This September marks sixty years since the discovery of the Roman Temple of Mithras under a building site near to Mansion House in the City of London.
A temple that was very nearly destroyed, as the then director of the London Museum, WF Grimes said at the time that preservation was secondary to recording the site in an academic journal, and frankly, preserving it was just too expensive. Why waste money letting ordinary people see a Roman ruin when academics could read about it in a book?
Fortunately, the public disagreed with the learned chap and crowds built up at the site within days to see what was going on, and protest against its imminent destruction.
Within a couple of days of the discovery becoming public knowledge, construction work was stopped to allow the archeologists more time to uncover the site, which was fast becoming a major tourist attraction in its own right.
Newspapers reported the discoveries at length, with hardly a day passing over the two week excavation without a note in The Times or the Illustrated London News about the latest exciting find, further mobilizing the public to queue up for a look themselves.
An estimated 400,000 people flocking to visit the site over the two week period, queuing for hours along the streets of the City of London to glimpse the remains.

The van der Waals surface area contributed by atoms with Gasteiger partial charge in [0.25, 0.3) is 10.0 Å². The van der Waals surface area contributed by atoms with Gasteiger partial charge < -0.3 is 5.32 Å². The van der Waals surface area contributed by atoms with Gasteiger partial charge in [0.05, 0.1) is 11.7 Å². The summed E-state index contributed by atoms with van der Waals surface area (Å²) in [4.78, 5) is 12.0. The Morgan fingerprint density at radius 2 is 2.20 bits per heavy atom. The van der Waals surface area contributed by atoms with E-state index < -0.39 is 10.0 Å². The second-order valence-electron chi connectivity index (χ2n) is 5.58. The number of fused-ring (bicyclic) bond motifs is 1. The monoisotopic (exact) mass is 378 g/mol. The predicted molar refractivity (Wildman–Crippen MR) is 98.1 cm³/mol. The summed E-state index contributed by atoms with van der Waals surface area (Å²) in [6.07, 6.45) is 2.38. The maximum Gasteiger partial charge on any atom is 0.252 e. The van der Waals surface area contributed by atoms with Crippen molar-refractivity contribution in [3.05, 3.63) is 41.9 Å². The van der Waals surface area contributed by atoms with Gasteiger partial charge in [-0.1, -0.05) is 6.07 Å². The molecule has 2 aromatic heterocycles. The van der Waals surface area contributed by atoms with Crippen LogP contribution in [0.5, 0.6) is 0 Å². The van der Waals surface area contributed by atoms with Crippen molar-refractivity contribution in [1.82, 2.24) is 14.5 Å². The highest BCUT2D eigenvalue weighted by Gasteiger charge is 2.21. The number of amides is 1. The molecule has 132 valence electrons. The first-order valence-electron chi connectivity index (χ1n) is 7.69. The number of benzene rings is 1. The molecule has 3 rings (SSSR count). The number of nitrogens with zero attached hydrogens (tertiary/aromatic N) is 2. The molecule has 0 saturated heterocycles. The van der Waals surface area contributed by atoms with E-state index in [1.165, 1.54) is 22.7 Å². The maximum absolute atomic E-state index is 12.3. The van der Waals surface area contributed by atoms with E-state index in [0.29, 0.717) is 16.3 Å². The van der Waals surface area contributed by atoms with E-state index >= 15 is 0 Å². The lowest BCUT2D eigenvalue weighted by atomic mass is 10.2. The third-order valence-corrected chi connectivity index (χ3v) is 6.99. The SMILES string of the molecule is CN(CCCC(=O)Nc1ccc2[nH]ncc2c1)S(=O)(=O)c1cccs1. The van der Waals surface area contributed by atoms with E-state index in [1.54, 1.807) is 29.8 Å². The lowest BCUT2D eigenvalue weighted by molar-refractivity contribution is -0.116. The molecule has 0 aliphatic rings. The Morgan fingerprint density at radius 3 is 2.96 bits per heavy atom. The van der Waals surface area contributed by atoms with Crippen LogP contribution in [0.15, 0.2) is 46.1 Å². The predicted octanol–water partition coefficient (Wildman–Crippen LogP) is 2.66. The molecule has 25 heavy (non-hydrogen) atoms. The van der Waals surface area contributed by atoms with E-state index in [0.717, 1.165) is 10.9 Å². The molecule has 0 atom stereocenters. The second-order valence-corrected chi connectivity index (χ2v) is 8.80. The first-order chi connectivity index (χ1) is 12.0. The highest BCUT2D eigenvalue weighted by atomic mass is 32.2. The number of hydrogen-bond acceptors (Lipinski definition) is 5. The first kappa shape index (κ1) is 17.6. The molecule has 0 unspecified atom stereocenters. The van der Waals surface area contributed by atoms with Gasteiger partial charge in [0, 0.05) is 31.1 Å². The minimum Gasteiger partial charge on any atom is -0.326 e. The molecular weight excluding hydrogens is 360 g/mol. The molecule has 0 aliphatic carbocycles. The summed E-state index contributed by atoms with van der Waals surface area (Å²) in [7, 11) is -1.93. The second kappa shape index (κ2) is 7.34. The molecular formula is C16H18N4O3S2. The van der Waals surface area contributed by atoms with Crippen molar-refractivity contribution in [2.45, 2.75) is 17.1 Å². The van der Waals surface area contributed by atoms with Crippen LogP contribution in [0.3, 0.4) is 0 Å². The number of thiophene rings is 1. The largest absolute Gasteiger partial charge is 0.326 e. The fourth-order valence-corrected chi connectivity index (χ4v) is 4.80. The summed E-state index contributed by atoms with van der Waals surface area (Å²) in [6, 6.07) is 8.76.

To capture this historic event, whilst it is still in living memory, Bloomberg and MOLA (Museum of London Archaeology) are undertaking an oral history project, collecting and celebrating the experiences of the people that went to marvel as the temple was exposed. Anyone who visited the site in 1954 is urged to contact us to share their memories.
A trial for the project has already revealed fascinating stories. A ticket has come to light that appears to grant access for members of the public to visit the site and perhaps even have a go at digging.
The oral histories will form a permanent educational and research collection, also encompassing photography and ephemera relating to the discovery.
At the time, a furious debate sprung up about the future of the remains, and it was estimated that preserving them in situ would have cost around £500,000 — or the entire annual government budget for historic buildings at the time. It was later agreed to move it around the corner to a location that wouldn’t have thrown so high a cost of modifications to the office block.
On 12th October 1954, barely a month after its discovery, the temple was lifted up and moved around to its new location for reconstruction work to start. It’s barely believable today that such an important historic discovery could be moved so soon after its uncovering.
The Temple has sat there somewhat forlornly ever since, at least until recently.
A new office block is going up — and the temple is to be restored and will be reinstated in its original position, 7 metres below ground level in a purpose-built, public exhibition space in the new Bloomberg building, to open in 2017.
If you are interested in taking part in the Temple of Mithras oral history project or have images or ephemera relating to the discovery then please contact: firstname.lastname@example.org or 020 7410 2266